JEL: E2 J21 N32 Z1
    Date: 2007–06
  55. By: Djumashev, R
    Abstract: Corruption in the public sector erodes tax compliance and leads to higher tax evasion. Moreover, corrupt public officials abuse their public power to extort bribes from the private agents. In both types of interaction with the public sector, the private agents are bound to face uncertainty with respect to their disposable incomes. To analyse effects of this uncertainty, a stochastic dynamic growth model with the public sector is examined. It is shown that deterministic excessive red tape and corruption deteriorate the growth potential through income redistribution and public sector inefficiencies. Most importantly, it is demonstrated that the increase in corruption via higher uncertainty exerts adverse effects on capital accumulation, thus leading to lower growth rates.
    Keywords: Corruption; growth; public goods; tax evasion; uncertainty
    JEL: E20 O16 O41 D92 D72 E60 H26 G11 H41
    Date: 2007–06–26
  56. By: Dorothée Boccanfuso (GREDI, Faculte d'administration, Université de Sherbrooke); Rodolphe Missinhoun (GREDI et Institut d'Etudes Politiques de Paris); Luc Savard (GREDI, Faculte d'administration, Université de Sherbrooke)
    Abstract: Dans la perspective d’une réduction accélérée de la pauvreté et l’atteinte des objectifs du millénaire pour le développement, une riche littérature sur la croissance pro-pauvre s’est développée à partir du milieu des années 90 et propose des réformes pour générer une croissance soutenue tout en améliorant les revenus et les conditions de vie des pauvres. Mais les analyses pour l’impact pro-pauvre des réformes sont souvent développées en équilibre partiel et abordent très peu à la fois les questions d’efficacité et d’équité dans la lutte contre la pauvreté. Elles se ont très peu intéressées aux interactions entre les politiques envisagées. Nous abordons ces questions à travers un modèle d’équilibre général calculable (MEGC) statique dans lequel nous générons la croissance par l’endogénéisation du travail (variation du chômage ou de l’emploi) et les dépenses publiques (externalités), en plus des réallocations des dotations factorielles. Nous lui combinons un modèle ménage, suivant l’approche top-down/bottom up, pour prendre en compte les effets rétroactifs des comportements des ménages et leur hétérogénéité. Sur la base de cet outil (appliqué aux Philippines) qui permet de prendre en compte les effets imbriqués de réformes économiques, nous montrons que la piste de complémentarité des politiques (au sens de Edgeworth) peut constituer une alternative intéressante dans la perspective d’accélération de la réduction de la pauvreté et d’atteinte des objectifs du millénaires, à travers une croissance soutenue et équitable. Les résultats mitigés (voire néfastes) obtenus de la simulation de réformes libérales (suppression des subventions agricoles dans les pays développés, promotion des exportations agricoles, libéralisation agricole dans les pays du Sud) suggèrent également une prise en compte des spécificités et contexte particuliers de chaque pays dans la mise en œuvre des réformes.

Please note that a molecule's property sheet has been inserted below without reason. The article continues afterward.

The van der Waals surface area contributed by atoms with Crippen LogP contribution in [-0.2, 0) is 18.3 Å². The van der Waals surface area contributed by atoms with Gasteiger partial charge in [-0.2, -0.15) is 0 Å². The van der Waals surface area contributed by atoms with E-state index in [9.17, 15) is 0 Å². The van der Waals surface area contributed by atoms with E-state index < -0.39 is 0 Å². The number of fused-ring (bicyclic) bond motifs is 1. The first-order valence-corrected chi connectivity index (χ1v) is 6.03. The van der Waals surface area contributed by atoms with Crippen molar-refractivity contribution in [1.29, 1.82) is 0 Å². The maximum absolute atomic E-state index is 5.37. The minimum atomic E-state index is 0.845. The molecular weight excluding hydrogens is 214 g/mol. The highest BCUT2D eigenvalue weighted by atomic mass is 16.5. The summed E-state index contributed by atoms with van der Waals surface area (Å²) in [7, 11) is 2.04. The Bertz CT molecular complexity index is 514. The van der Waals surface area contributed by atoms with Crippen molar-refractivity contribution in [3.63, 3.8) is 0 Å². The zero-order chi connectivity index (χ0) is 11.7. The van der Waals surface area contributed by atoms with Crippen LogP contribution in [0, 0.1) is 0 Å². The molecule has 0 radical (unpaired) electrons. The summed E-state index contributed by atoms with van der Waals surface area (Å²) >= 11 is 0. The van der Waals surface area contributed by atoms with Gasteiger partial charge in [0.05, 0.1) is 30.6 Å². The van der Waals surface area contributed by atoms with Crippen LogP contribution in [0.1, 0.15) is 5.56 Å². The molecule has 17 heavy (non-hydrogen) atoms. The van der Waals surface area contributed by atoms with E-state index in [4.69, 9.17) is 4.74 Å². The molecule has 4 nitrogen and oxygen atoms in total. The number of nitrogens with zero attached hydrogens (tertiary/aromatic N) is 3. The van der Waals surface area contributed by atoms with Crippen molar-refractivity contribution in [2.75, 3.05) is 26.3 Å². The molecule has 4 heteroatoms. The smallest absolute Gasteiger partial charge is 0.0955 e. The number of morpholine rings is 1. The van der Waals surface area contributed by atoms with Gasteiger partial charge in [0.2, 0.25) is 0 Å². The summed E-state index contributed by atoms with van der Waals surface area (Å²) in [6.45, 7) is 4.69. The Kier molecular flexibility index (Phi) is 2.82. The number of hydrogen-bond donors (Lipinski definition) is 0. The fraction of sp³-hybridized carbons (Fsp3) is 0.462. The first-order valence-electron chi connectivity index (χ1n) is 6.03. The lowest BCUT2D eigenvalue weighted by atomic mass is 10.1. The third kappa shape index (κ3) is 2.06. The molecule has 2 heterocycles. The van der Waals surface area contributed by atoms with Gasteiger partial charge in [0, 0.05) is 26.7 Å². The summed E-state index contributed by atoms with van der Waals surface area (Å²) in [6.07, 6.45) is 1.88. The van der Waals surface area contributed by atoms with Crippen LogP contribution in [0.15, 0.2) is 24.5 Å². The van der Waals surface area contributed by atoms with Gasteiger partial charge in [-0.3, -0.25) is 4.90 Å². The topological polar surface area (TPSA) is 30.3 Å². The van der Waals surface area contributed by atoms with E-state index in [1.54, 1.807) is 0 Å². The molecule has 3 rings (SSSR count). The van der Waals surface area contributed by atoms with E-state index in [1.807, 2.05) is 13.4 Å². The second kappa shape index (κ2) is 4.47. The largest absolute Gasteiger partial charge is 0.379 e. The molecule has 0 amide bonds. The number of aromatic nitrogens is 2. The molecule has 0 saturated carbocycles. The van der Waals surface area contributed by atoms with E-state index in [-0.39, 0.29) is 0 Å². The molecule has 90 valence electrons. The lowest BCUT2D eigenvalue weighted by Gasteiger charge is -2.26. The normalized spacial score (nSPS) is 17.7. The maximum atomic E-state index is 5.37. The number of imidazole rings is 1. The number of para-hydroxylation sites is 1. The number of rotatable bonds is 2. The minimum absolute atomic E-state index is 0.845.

Keywords: modèle d’équilibre général calculable, microsimulation, pauvreté, croissance pro-pauvre
    JEL: D58 D31 I30 E6
    Date: 2007
  57. By: Jean-François Jacques; Antoine Rebeyrol
    Abstract: Unlike Stiglitz, we show that an inegalitarian long run equilibrium can emerge in a Solow growth model framework, assuming a linear consumption function. We then interpret this result in line with Marxian economics, showing that this dynamic framework is consistent with Roemer's idea of endogenous class stratification. We extend this calculation by incorporating some features of the Pasinetti-Samuelson-Modigliani model, and provide an example of possible microfoundations.